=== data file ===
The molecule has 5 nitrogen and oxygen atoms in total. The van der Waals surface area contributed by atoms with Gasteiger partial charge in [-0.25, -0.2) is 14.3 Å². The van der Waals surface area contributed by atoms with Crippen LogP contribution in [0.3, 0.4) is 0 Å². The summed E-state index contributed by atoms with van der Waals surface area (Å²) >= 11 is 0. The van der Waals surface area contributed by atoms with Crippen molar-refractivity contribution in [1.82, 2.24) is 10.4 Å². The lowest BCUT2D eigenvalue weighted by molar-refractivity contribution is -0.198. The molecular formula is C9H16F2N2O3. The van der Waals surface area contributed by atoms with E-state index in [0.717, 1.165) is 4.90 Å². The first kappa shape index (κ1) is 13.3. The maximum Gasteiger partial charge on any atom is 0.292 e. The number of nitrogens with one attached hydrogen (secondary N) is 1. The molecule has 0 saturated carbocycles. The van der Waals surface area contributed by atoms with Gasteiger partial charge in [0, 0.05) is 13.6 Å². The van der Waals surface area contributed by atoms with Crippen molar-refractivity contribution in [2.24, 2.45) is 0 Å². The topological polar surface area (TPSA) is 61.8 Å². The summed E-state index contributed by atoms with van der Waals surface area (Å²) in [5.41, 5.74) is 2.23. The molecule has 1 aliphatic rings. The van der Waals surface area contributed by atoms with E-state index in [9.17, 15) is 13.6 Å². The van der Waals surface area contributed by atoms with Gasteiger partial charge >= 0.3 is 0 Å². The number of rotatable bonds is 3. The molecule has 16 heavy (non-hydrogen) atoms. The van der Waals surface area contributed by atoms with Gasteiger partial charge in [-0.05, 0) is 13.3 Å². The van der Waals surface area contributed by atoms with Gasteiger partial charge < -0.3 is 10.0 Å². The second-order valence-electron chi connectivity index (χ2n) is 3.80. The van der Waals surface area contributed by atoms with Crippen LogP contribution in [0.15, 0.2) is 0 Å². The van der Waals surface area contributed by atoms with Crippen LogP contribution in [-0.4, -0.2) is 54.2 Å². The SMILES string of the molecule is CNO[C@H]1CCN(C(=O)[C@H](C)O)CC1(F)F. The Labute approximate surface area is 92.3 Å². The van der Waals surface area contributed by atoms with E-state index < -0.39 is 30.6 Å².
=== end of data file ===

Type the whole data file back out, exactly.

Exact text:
The molecule has 5 nitrogen and oxygen atoms in total. The van der Waals surface area contributed by atoms with Gasteiger partial charge in [-0.25, -0.2) is 14.3 Å². The van der Waals surface area contributed by atoms with Crippen LogP contribution in [0.3, 0.4) is 0 Å². The summed E-state index contributed by atoms with van der Waals surface area (Å²) >= 11 is 0. The van der Waals surface area contributed by atoms with Crippen molar-refractivity contribution in [1.82, 2.24) is 10.4 Å². The lowest BCUT2D eigenvalue weighted by molar-refractivity contribution is -0.198. The molecular formula is C9H16F2N2O3. The van der Waals surface area contributed by atoms with E-state index in [0.717, 1.165) is 4.90 Å². The first kappa shape index (κ1) is 13.3. The maximum Gasteiger partial charge on any atom is 0.292 e. The number of nitrogens with one attached hydrogen (secondary N) is 1. The molecule has 0 saturated carbocycles. The van der Waals surface area contributed by atoms with Gasteiger partial charge in [0, 0.05) is 13.6 Å². The van der Waals surface area contributed by atoms with Crippen molar-refractivity contribution in [2.24, 2.45) is 0 Å². The topological polar surface area (TPSA) is 61.8 Å². The summed E-state index contributed by atoms with van der Waals surface area (Å²) in [5.41, 5.74) is 2.23. The molecule has 1 aliphatic rings. The van der Waals surface area contributed by atoms with E-state index in [9.17, 15) is 13.6 Å². The van der Waals surface area contributed by atoms with Gasteiger partial charge >= 0.3 is 0 Å². The number of rotatable bonds is 3. The molecule has 16 heavy (non-hydrogen) atoms. The van der Waals surface area contributed by atoms with Gasteiger partial charge in [-0.05, 0) is 13.3 Å². The van der Waals surface area contributed by atoms with Gasteiger partial charge < -0.3 is 10.0 Å². The second-order valence-electron chi connectivity index (χ2n) is 3.80. The van der Waals surface area contributed by atoms with Crippen LogP contribution in [0.15, 0.2) is 0 Å². The van der Waals surface area contributed by atoms with Crippen LogP contribution in [-0.4, -0.2) is 54.2 Å². The SMILES string of the molecule is CNO[C@H]1CCN(C(=O)[C@H](C)O)CC1(F)F. The Labute approximate surface area is 92.3 Å². The van der Waals surface area contributed by atoms with E-state index < -0.39 is 30.6 Å².